U.N. refugee head protests to Cambodia over reported deportation of Falun Gong followers to China

GENEVA - The United Nations refugee chief has sent a formal protest to Cambodian authorities over the alleged deportation of two Falun Gong followers to China, his office said Tuesday.

Ruud Lubbers, the U.N. High Commissioner for Refugees, is concerned because Cambodia was believed to have deported the couple even though they were recognized as refugees by the United Nations, said spokesman Kris Janowski.

"Cambodia is responsible for ensuring people are not shipped back to a place where they may be in danger," Janowski told reporters. "They basically violated this commitment," set out in an international treaty on refugees.

Cambodian authorities have so far failed to respond to Lubbers' protest, said Janowski.

Li Guojun, 46, and his 39-year-old wife, Zhang Xinyi, both Chinese members of the Falun Gong spiritual movement, were arrested by Cambodian police earlier this month.

The couple had been living in Cambodia since 1998. In July they were granted "persons of concern" status by UNHCR. The designation aims to safeguard people from being sent back to their country of origin where they would face persecution.

"Their situation and whereabouts are unknown," said Janowski.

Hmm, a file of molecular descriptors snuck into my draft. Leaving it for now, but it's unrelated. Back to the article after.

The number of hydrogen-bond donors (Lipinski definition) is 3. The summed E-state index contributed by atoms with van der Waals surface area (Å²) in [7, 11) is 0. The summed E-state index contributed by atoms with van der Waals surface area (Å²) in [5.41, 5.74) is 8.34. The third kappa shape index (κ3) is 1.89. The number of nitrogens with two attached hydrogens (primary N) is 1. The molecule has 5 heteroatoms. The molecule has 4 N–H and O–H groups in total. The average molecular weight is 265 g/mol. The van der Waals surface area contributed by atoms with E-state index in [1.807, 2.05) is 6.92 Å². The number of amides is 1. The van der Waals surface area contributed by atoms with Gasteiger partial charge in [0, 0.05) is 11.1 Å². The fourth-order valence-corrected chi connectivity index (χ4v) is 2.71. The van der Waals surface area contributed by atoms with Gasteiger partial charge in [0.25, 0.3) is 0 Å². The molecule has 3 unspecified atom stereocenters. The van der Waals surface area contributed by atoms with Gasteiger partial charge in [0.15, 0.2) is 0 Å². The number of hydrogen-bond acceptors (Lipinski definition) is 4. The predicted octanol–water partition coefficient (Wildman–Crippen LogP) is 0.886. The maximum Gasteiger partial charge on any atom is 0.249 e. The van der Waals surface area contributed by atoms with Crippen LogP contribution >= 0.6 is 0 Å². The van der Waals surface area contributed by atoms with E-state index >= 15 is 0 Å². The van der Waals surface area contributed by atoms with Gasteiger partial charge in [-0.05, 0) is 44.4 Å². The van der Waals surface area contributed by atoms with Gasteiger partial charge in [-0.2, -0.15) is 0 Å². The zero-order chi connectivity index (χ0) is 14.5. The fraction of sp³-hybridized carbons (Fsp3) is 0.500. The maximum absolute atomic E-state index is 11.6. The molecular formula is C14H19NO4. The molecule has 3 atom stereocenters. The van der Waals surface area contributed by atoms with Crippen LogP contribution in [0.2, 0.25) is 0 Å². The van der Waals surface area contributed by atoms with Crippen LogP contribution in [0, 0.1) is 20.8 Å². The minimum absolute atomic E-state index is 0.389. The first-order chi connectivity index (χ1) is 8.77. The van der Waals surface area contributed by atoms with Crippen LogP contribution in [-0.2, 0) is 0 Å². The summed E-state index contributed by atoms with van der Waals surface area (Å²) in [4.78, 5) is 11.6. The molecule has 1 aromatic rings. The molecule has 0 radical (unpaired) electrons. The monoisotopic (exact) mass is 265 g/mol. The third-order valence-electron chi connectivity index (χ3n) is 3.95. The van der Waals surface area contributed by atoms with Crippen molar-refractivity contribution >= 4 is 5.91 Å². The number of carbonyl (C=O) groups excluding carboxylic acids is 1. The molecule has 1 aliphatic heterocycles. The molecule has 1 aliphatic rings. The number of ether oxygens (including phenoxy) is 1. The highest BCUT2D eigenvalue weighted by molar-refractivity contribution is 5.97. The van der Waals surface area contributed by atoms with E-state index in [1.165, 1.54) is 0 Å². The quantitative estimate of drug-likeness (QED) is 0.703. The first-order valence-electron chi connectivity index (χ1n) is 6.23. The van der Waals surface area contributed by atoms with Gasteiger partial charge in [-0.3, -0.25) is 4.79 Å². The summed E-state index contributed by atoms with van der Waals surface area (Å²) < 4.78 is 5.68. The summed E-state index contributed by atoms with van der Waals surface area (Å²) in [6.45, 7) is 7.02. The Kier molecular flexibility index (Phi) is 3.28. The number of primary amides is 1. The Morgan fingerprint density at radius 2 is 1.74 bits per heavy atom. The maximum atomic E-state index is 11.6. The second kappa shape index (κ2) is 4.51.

The New York-based Falun Dafa Information Center, which maintains contact with Falun Gong followers around the world, said the couple had been forcibly put on a flight to Guangzhou, China.

Falun Gong is outlawed in mainland China as an "evil cult." Thousands of followers have been arrested and sent to labor camps since 1999.

Janowski said UNHCR also had protested the disappearance of a Buddhist monk with refugee status, who was feared deported to Vietnam.

In April, UNHCR criticized Cambodian authorities for allowing Vietnamese officials to visit a camp housing refugees from Vietnam's central highlands.

UNHCR said the officials tried to intimidate the refugees, from the Christian Montagnard tribe, into returning to Vietnam, even though they claimed they faced religious persecution by the country's communist government.